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ArdC, a ssDNA-binding protein with a metalloprotease domain, overpasses the recipient hsdRMS restriction system broadening conjugation host range

  • Lorena González-Montes,

    Roles Investigation, Writing – original draft

    Affiliation Departamento de Biología Molecular, Universidad de Cantabria and Instituto de Biomedicina y Biotecnología de Cantabria (IBBTEC), CSIC-Universidad de Cantabria, Santander, Cantabria, Spain

  • Irene del Campo,

    Roles Investigation

    Affiliation Departamento de Biología Molecular, Universidad de Cantabria and Instituto de Biomedicina y Biotecnología de Cantabria (IBBTEC), CSIC-Universidad de Cantabria, Santander, Cantabria, Spain

  • M. Pilar Garcillán-Barcia,

    Roles Conceptualization, Investigation, Writing – review & editing

    Affiliation Departamento de Biología Molecular, Universidad de Cantabria and Instituto de Biomedicina y Biotecnología de Cantabria (IBBTEC), CSIC-Universidad de Cantabria, Santander, Cantabria, Spain

  • Fernando de la Cruz ,

    Roles Funding acquisition, Supervision, Writing – review & editing (FdlC); (GM)

    Affiliation Departamento de Biología Molecular, Universidad de Cantabria and Instituto de Biomedicina y Biotecnología de Cantabria (IBBTEC), CSIC-Universidad de Cantabria, Santander, Cantabria, Spain

  • Gabriel Moncalián

    Roles Conceptualization, Funding acquisition, Investigation, Supervision, Validation, Writing – original draft, Writing – review & editing (FdlC); (GM)

    Affiliation Departamento de Biología Molecular, Universidad de Cantabria and Instituto de Biomedicina y Biotecnología de Cantabria (IBBTEC), CSIC-Universidad de Cantabria, Santander, Cantabria, Spain


Plasmids, when transferred by conjugation in natural environments, must overpass restriction-modification systems of the recipient cell. We demonstrate that protein ArdC, encoded by broad host range plasmid R388, was required for conjugation from Escherichia coli to Pseudomonas putida. Expression of ardC was required in the recipient cells, but not in the donor cells. Besides, ardC was not required for conjugation if the hsdRMS system was deleted in P. putida recipient cells. ardC was also required if the hsdRMS system was present in E. coli recipient cells. Thus, ArdC has antirestriction activity against the HsdRMS system and consequently broadens R388 plasmid host range. The crystal structure of ArdC was solved both in the absence and presence of Mn2+. ArdC is composed of a non-specific ssDNA binding N-terminal domain and a C-terminal metalloprotease domain, although the metalloprotease activity was not needed for the antirestriction function. We also observed by RNA-seq that ArdC-dependent conjugation triggered an SOS response in the P. putida recipient cells. Our findings give new insights, and open new questions, into the antirestriction strategies developed by plasmids to counteract bacterial restriction strategies and settle into new hosts.

Author summary

Horizontal gene transfer is the main mechanism by which bacteria acquire and disseminate new traits, such as antibiotic resistance genes, that allow adaptation and evolution. Here we identified a gene, ardC, that enables a plasmid to increase its conjugative host range, and thus positively contributes to plasmid fitness. The crystal structure of the antirestriction protein ArdC revealed a fold different from other antirestriction proteins. Our results have wide implications for understanding how a gene enlarges the environments a plasmid can colonize and point to new targets to harness the bacterial DNA uptake control.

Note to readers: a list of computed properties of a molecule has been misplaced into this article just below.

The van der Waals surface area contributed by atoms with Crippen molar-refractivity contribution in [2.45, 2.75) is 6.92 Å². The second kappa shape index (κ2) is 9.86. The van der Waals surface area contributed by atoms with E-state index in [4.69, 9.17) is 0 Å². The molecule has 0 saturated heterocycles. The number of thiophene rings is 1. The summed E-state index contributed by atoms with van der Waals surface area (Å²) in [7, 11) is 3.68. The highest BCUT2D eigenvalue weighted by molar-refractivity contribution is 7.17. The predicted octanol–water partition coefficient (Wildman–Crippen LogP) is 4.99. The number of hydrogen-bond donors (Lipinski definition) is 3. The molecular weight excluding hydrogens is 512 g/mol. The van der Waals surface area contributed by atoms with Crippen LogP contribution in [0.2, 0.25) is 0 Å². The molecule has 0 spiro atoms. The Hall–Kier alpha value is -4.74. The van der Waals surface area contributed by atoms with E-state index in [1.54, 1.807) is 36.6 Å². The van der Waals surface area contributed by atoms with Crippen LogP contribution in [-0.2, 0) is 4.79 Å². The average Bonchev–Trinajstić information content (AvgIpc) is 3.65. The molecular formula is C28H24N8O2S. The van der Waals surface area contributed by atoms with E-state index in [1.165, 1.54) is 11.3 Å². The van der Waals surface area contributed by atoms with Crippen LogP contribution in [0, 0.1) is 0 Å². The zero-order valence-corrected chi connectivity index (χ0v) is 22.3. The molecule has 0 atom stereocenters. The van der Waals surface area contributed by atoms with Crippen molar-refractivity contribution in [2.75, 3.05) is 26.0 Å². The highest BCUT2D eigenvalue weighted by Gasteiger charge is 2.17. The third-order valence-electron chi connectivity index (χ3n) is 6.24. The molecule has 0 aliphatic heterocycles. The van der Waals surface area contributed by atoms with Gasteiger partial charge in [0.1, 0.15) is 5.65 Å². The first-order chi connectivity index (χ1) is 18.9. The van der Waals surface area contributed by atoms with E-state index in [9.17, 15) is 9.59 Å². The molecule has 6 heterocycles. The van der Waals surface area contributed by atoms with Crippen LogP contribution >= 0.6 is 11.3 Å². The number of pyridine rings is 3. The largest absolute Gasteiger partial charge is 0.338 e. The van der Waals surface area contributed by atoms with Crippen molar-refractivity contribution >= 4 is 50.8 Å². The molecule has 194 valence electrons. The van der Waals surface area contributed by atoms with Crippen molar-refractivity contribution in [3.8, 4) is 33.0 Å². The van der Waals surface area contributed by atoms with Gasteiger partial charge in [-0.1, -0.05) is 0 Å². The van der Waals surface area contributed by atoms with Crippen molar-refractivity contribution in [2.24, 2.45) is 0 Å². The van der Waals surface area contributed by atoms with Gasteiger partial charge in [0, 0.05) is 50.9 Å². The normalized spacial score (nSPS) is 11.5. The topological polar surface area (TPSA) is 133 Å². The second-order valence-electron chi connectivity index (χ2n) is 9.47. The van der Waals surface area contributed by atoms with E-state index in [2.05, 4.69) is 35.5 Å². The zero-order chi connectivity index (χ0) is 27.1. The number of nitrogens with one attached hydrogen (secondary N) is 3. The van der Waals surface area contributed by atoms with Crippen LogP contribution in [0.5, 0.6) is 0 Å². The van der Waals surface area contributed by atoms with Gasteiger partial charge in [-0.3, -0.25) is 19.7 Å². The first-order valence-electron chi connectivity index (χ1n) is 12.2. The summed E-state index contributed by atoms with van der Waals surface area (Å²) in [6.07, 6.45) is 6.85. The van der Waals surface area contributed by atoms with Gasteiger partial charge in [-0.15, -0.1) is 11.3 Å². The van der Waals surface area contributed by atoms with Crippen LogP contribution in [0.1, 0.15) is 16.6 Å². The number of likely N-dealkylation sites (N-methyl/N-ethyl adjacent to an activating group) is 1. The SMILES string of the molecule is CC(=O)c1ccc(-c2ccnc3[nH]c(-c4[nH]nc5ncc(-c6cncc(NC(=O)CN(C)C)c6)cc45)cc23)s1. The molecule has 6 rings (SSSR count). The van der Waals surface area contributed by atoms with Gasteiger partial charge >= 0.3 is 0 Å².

Horizontal gene transfer (HGT) is the transmission of genetic material between organisms that are not in a parent–progeny relationship [1]. The clinical relevance of the HGT process lies in the acquisition and dissemination of genes involved in conferring bacterial resistance to antibiotics (AbR) between unrelated pathogens. When bacteria face selective pressures, as those exerted by antibiotics, horizontal acquisition of AbR allows the diversification of the genomes, increasing survival opportunities [2]. Conjugation is the main HGT process that allows the transfer of genes encoded in autonomous plasmids. This process requires the machinery to build a direct contact between a donor and a recipient cell [1]. Conjugation can be modulated by environmental factors or bacterial strategies based on genetic approaches that are coded in the chromosome (host barriers) or plasmid DNA (plasmid barriers). Plasmid barriers include entry exclusion [3] or fertility inhibition [4], which reduce conjugative transfer. Host barriers can be mediated through SOS response modulation [5,6], CRISPR-Cas systems [7] or restriction and modification (R-M) systems.

R-M systems allow bacteria to discern between self and foreign DNA invading the cell, leading to its destruction. They require two enzymatic activities: a methyltransferase that provides protection to its own DNA and an endonuclease that cleaves the unmethylated invading DNA [8]. There are four main groups of R-M systems. Type I R-M, the most sophisticated R-M system, requires three genes: hsdR, hsdM, and hsdS and their products associate in R2M2S complexes. The S subunit recognizes 13–15 bp sequences, usually asymmetric and bipartite. DNA cleavage is at a location away from the specificity site [911]. There is a coevolutionary arms race between bacteria to avoid entrance of foreign DNA molecules and parasitic DNA molecules such as plasmids or bacteriophages to enter a putative host avoiding the restriction by bacterial R-M systems. The antirestriction mechanisms to counteract R-M systems can be divided into four main types based on its mode of action: DNA modification, transient occlusion of restriction sites, sabotage of host R-M activities, and inhibition of restriction enzymes [10].